Julie of Story A Day suggests we start a story at the end and flash back to the story. That movie, They Shoot Horses, Don’t They? started with a young man shooting a young woman he appears to be deep friends with in the head, then flashes back to why.
Sundays of May are Holly and the Living Books day on my blog, so this is one of theirs. This year, I’ve been working on scenes to insert into my currently out-of-print science fiction cop farce, FORCE OF HABIT; this exercise won’t end up in the book, not in this specific form, at least.
Holly’s Miscreant Book
by Marian Allen
And that was when The Adventures of Huckleberry Finn punched Moby Dick in the belly.
The trouble had started a couple of years before. Well, the basis for the trouble started earlier than that, but Huck struck the blow for us all.
I’m The Life of Pi, Pi for short. I had another name, of course, before I became a Living Book, but it doesn’t matter. I worked as a bellboy at Jok’rel’s Travelers’ Rest Inn in Council City, a favorite for Earth tourists to Llannonn. One of them left behind an actual paper copy of The Life of Pi by Yann Martel. By the time I had read it three times, I realized I didn’t need to read it again: I had memorized it.
It charmed me utterly, but my co-workers mocked me when I wanted to recite chunks of it on break or at lunch.
“You sound like one of those Living Books!” one of them said, only half playfully tossing a mikka nut across the table at me.
“Yeah,” said another. “Why don’t you just join a Living Library?”
So I did. The main branch, under the directorship of Head Librarian Devra Langsam and Assistant Head Librarian Holly Jahangiri. We were all English language (one of the many tongues spoken on that very alien planet, Earth), of mixed times and cultures.
That’s when I met Moby Dick. He was a large man, which seemed appropriate, given the size of his book, and excessively proud. Considering the length and complexity of his text, we respected his pride and either avoided him or showed him due deference.
Then Genesis Selinsky, who had been a library patron since she toddled into the cool dimness of the building one hot day, grubby and unsupervised, joined us. She had become a voracious reader, sometimes checking out and returning three books a day (usually manipulating each of us into buying her mintmint and joba biscuits). She had actually learned to read English, which few Llannonninn did unless they had to work with Earthlings, so she could read books no one had memorized yet.
Before we knew it, she was of legal age to sign contracts and had become one of us, her name now being The Adventures of Huckleberry Finn.
She didn’t hesitate to square off with Moby Dick. “So you’re long and complicated,” she would say to him. “There’s a book in one of the branch libraries called Ulysses. He’s long and complicated, too, but you never see him throwing his weight around. I wish he was here; he’d take you down a peg!”
So I was a bit surprised when the librarians permitted both Moby Dick and The Adventures of Huckleberry Finn to be checked out by the same patron at the same time. He also chose me, The African Queen, and Kon-Tiki, appropriate books to take on a cruise.
The voyage out was uneventful; the patron chose to listen to Moby Dick first, so the rest of us had nothing to do but crew the ship. But, once the patron reached a beautiful tropical island, he decided to stay and send us back with the ship. Although he offered to buy out our contracts if wanted to stay, it wasn’t in any of us, and we all chose to go home.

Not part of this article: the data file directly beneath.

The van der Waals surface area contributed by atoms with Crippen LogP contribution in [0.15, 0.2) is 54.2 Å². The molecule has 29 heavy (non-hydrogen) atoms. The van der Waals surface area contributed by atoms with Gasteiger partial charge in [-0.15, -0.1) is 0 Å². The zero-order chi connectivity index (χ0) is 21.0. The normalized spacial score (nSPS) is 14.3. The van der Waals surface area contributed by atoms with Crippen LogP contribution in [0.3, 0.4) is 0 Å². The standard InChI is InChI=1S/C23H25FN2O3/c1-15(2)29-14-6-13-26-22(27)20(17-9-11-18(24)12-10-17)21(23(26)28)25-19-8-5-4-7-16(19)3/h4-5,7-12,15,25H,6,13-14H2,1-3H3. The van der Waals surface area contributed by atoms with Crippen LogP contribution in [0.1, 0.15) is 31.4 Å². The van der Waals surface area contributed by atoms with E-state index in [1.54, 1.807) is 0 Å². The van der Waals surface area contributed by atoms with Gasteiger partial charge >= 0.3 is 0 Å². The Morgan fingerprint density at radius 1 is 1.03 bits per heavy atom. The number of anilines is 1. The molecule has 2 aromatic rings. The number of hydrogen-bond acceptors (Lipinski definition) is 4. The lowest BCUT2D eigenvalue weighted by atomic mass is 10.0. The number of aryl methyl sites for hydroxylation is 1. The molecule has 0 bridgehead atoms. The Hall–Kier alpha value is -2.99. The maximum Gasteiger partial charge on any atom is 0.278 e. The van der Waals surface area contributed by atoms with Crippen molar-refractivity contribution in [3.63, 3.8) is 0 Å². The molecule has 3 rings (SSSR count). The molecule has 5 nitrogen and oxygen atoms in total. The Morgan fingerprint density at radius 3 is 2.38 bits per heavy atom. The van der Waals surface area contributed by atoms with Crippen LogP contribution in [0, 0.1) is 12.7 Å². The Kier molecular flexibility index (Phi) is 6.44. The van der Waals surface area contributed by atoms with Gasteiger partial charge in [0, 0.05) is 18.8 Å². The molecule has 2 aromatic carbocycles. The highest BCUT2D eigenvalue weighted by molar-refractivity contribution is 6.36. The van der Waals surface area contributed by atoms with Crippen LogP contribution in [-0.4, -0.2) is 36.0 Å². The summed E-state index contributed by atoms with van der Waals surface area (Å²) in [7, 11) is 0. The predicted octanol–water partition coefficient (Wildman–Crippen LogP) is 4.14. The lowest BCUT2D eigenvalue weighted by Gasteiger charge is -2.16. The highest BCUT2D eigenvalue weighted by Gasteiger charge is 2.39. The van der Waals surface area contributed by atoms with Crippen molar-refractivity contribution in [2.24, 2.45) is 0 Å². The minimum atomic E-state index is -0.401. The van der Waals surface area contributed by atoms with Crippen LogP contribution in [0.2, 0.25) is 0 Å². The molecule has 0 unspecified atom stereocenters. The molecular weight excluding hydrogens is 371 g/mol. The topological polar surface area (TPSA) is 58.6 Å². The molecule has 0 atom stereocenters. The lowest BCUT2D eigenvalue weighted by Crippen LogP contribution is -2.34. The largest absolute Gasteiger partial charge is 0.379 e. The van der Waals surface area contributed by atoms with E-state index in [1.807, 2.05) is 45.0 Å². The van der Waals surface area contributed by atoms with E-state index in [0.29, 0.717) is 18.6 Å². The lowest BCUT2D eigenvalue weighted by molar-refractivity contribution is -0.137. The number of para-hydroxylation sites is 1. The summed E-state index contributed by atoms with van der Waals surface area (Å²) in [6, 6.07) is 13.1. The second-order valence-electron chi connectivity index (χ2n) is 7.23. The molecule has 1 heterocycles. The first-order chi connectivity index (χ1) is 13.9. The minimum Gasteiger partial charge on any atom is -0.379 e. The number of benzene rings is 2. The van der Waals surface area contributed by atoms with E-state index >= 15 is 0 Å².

As Huck said, “Lucky for him, none of us is Lord of the Flies.”
Once on the sea, though, we were taken with the adventure. When Huck (while Moby Dick was asleep) suggested we all take unpaid leave and go off to be pirates for a week or two, it actually seemed like a good idea.
And who was on the first ship we captured? Assistant Librarian Holly Jahangiri and the Chief District Investigator of Council City. We should have sent word of our plan; no librarian would allow her books to go missing without moving heaven and Llannonn to find them.
We were ready and willing to chuck the adventure and go back to the library when we were taken by real pirates.
One night, the pirate king took us all to a grog shop, where the proprietress gave him free drinks in exchange for letting us recite excerpts. Holly — or it might have been one of our fellow captives, whom everyone called Heroine Bel Schuster — had arranged our escape.
We were just on the verge of freedom when Moby Dick suddenly said, “No! No! Back to dry land? Back to the small encompassment of streets, houses, shops? To dust and pavement, where the wind brings only the scents of other people’s harried, desiccated lives? Where you stand flat and low, nothing pitching underfoot, never swarming high over the tossing deck to cling to rope and spar, scanning the — ”
“Yes,” said Holly. “Yes. That.”
“No!” said Moby Dick. He turned his head toward the front of the building, where the pirate king waited for us in vain. He drew breath, as if to cry out, bringing the king’s wrath down on us all.
Huck punched him in the belly.
All the air went out of him and he doubled over. There is surprising power in that little Book.
“Do we bring him with us?” asked Kon-Tiki.
Holly said, “No.” She bent over and laid a hand on his shoulder. “No Book should serve unwillingly. If you want to stay, stay. You can be the first volume of a branch library here.”
Still breathless, Moby Dick reached out a trembling hand and hooked thumbs with Holly in agreement.
So we escaped, and none of us looked back.